Wednesday, February 17, 2010

Cholesterol: Near miss in Edinburgh

Just another brief post. This group were very, very, very lucky. Crucifiction is supposed to be unpleasant.

What did they do? Well it was more of the usual stuff but, back in the early years of this century, it was still considered ethical to include a placebo group in a statin trial! Gasp, horror, call the ethics committee.

Anyway, 54 people, all with known heart disesae, were allowed to go for 24 months without the benefit of atrovastatin. You wouldn't do this in the states! But here in Scotland, well, a few more heart attacks and no one will notice.

So what does a greater than 50% reduction of LDL-C and a near 50% reduction in C reactive protein do for CAC score progression?

Diddley squat, as you would expect. It's all the usual quotes:

"statin treatment does not have a major effect on the rate of progression of coronary artery calcification"


"Serum low density lipoprotein concentrations were not correlated with the rate of progression of coronary calcification (r = 0.05, p = 0.62)"

All utterly tedious.

What grabbed me was the near miss. The CAC score progression in the atrovastatin group was not significantly different to the placebo group.

The p value was 0.18

What would have happened if the p had cracked the mystical p<0.05, say with bigger groups or longer follow up?

In this study atrovastatin "allowed" or "facilitated" progesssion by 26% per year, placebo by only 18% per year.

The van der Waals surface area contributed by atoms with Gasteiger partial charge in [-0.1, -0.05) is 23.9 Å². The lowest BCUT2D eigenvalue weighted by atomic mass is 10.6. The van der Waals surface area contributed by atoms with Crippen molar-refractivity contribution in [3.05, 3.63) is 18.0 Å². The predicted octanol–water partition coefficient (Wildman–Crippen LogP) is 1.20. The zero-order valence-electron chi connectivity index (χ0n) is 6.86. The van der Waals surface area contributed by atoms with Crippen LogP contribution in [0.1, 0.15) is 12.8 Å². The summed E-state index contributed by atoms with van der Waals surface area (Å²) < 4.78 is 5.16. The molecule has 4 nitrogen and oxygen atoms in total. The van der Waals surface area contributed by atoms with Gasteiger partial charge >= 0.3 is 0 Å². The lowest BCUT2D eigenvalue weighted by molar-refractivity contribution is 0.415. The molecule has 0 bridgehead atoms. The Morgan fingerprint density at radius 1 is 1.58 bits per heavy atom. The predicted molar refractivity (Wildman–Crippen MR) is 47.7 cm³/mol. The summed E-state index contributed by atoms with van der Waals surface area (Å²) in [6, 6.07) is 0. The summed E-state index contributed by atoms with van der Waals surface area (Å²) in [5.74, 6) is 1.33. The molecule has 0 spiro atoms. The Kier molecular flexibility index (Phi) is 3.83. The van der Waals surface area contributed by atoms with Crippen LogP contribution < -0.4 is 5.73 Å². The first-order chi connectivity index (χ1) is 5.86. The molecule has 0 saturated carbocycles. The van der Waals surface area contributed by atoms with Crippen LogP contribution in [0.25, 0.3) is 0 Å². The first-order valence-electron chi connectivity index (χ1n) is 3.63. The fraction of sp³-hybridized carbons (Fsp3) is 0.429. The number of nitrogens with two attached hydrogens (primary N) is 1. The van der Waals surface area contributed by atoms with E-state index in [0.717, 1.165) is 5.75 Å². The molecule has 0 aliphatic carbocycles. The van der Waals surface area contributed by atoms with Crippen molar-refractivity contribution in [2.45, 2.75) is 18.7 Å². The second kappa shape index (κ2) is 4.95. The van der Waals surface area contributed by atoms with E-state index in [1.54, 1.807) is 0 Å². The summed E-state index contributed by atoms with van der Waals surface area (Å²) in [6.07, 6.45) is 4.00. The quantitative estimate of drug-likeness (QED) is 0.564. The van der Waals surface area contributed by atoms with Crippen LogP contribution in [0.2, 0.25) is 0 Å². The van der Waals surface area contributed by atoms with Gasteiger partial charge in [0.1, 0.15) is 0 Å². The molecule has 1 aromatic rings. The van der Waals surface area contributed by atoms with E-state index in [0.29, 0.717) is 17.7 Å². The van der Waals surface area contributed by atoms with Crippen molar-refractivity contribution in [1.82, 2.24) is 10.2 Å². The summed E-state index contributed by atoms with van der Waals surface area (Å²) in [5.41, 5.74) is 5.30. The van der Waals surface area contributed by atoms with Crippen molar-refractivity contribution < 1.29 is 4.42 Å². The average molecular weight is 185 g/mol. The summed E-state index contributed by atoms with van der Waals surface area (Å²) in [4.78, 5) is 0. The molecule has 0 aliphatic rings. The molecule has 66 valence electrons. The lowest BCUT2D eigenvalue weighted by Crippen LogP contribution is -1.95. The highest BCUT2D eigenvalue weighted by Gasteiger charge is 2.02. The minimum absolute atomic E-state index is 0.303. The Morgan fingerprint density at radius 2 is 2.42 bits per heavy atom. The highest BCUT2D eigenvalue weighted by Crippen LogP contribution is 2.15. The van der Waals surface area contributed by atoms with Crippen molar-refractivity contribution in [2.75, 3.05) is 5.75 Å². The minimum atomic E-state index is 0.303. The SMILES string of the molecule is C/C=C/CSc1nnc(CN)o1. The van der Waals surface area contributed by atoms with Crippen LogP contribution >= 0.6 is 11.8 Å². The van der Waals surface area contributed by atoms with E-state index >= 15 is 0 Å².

As I say, p=0.18

A near miss for the careers of all involved.


Oh, and in the full text you can find that there were actually 2 diabetic patients and 10 current smokers in the placebo group vs no diabetics and only 5 current smokers in the statin group. Equalising these might have given catastrophe.


Chris said...

it is all happening in Scotland at the moment:

Peter said...


"However, the potentially raised diabetes risk should be taken into account if statin therapy is considered for patients at low cardiovascular risk or patient groups in which cardiovascular benefit has not been proven."

Once you look at all cause mortality that's all women and all men except men between 30 and 50 who have already had a heart attack then? Glad my pension is not dependent on simvastatin sales...

Also in Scotland we have finally halted the fall in CV deaths amongst the poorest folks in Maryhill and the like. Quite an achievement when CV deaths have been falling since the 1950's...


Ned Kock said...

I have actually caught a doctoral student (in a different field) REDUCING a sample size (by selectively deleting cases) to get a higher P value and avoid having to admit to an “odd” significant effect.

I am not saying that this is what happened here, of course …

Previously I thought that sample size cheating was usually done by increasing it through copy-and-paste fabrication; which is easy to catch anyway. No anymore.

Peter said...

Hi Ned,

I'd heard that fabricated data were relatively easy to detect and people have to be more subtle nowadays. Years ago Jennifer Hunter, then editor of the British Journal of Anaesthesia, gave us a vet anaesthetists a presentation about fraud in anaesthesia research. In the late 1990s it was running at about 10% detectable in BJA submissions.